CASES.LU

Glossary

  1. ▹ Antivirus
  2. ▹ Assets
  3. ▹ Authentication
  4. ▹ Availability
  5. ▹ Basic criteria for risk analysis
  6. ▹ Computer Hacks
  7. ▹ Confidentiality
  8. ▹ Control
  9. ▹ Cryptography
  10. ▹ Cybercrime
  11. ▹ Cybercriminals
  12. ▹ DRP – Disaster Recovery Plan
  13. ▹ Data backups
  14. ▹ Data loss
  15. ▹ Defacement
  16. ▹ Disinfect machine with a live CD
  17. ▹ Disposal
  18. ▹ Email
  19. ▹ Firewall
  20. ▹ Human error
  21. ▹ IDS/IPS
  22. ▹ Image rights
  23. ▹ Impact
  24. ▹ Integrity
  25. ▹ Internet and copyright
  26. ▹ Legal Aspects
  27. ▹ LuxTrust
  28. ▹ Malicious Codes
  29. ▹ Malicious websites
  30. ▹ Network segmentation
  31. ▹ Password
  32. ▹ Patches
  33. ▹ Phishing
  34. ▹ Physical faults
  35. ▹ Securing a fixed workstation
  36. ▹ Physical theft
  37. ▹ Recommendations for securing a file server
  38. ▹ Recommendations to secure a server connected to Internet
  39. ▹ Recommendations to secure a Web server
  40. ▹ Removable devices
  41. ▹ Risk processing
  42. ▹ Spam – unwanted emails
  43. ▹ SSL/TLS – encryption technologies on the web
  44. ▹ Update softwares with Secunia PSI
  45. ▹ Security Charter
  46. ▹ Social engineering
  47. ▹ Threat
  48. ▹ Virtual Private Networks (VPNs)
  49. ▹ Vulnerabilities
  50. ▹ Web of Trust - WOT
  51. ▹ Web filter – Proxy
  52. ▹ Why is it important to protect your computer?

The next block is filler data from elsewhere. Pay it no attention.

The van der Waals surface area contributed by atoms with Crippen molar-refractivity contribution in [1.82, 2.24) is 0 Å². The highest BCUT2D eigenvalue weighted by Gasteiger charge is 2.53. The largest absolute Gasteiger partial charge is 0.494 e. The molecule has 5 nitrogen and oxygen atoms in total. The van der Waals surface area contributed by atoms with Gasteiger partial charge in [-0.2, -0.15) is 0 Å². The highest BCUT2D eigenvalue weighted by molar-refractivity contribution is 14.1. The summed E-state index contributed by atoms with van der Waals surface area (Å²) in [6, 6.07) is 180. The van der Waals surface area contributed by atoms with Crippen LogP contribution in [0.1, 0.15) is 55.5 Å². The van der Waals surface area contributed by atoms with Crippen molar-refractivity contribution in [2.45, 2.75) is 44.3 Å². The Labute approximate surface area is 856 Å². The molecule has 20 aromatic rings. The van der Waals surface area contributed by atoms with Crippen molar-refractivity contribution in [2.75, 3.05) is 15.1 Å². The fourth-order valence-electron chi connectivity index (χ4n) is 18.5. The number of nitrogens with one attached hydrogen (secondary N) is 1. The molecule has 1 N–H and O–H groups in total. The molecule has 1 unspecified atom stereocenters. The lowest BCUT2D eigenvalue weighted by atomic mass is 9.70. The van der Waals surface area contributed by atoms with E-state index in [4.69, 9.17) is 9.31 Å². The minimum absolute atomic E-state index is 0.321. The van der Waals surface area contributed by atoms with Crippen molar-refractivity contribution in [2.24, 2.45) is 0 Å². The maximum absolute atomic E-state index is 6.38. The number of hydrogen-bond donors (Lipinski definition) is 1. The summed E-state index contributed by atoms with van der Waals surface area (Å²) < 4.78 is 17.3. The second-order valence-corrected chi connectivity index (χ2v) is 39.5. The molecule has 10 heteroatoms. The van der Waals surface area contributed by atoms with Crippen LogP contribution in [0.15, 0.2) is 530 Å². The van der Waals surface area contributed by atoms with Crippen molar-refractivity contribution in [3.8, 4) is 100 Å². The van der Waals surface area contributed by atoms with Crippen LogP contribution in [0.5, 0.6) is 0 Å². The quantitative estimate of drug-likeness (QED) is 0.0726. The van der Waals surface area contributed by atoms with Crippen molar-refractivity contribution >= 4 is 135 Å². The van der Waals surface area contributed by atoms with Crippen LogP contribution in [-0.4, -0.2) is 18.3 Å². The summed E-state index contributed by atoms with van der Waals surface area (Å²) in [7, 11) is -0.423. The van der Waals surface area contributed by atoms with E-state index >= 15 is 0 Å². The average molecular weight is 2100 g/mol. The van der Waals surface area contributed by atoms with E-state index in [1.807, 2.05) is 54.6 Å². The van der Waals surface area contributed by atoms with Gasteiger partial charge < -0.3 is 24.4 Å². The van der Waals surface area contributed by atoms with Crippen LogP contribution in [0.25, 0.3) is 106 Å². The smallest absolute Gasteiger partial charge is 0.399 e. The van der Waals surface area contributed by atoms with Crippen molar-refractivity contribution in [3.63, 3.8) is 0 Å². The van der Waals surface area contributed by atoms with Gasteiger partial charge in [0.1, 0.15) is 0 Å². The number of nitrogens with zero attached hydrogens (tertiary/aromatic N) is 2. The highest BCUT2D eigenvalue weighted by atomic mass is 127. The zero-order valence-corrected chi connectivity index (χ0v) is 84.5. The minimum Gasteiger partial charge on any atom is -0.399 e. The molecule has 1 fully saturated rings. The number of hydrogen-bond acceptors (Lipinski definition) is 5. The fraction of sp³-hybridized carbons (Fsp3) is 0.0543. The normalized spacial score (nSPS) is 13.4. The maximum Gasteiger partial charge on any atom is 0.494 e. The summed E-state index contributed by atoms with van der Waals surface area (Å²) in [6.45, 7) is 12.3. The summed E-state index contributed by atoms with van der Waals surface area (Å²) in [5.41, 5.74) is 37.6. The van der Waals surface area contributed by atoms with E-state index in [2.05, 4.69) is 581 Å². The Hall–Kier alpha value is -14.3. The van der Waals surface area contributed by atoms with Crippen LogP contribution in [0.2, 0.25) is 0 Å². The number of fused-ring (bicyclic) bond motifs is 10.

Malicious websites

In brief

The Internet offers us unique opportunities, but it is also the platform of choice for cybercriminals. In fact, web browsers serve as fantastic entry points for malicious software (malware).

One of the most widespread ways of getting infected is still deception – through social engineering techniques to make people download and install malicious code onto their computers themselves, without realising what they are doing.

By exploiting human feelings (social engineering), such as curiosity or even fear, people can be made to install “fake anti-virus software”, scareware and other malicious code. The wrongdoer could, for example, make a victim believe that their computer is infected, thereby arousing a feeling of fear. Leveraging this feeling, the criminal then leads the user to download an “anti-virus” program which turns out to be a Trojan horse, rather than a protection program.

Various software programs are available to help Internet users to recognise these different forms of attack based on social engineering. For example, there is the browser add-on WOT (Web Of Trust), which warns people when they visit a website with a poor reputation. Users should also pay heed to warnings provided by search engines or their own browser when they warn against viewing a given page.

Drive-by-download

Drive-by-download is a method of infecting computers using malicious code, exploiting the technical vulnerabilities of the browser. Users are tricked into downloading malicious code which, unbeknownst to the user, attempts to exploit vulnerabilities in the browser and automatically infect the machine.

How can you protect yourself against this?

Behavioural measures

  • Watch out for social engineering type attacks
  • Find out how to recognise messages from your own antivirus software. Many malicious sites trick internet users into downloading fake antivirus software by claiming that the user’s machine is infected.

Technical measures

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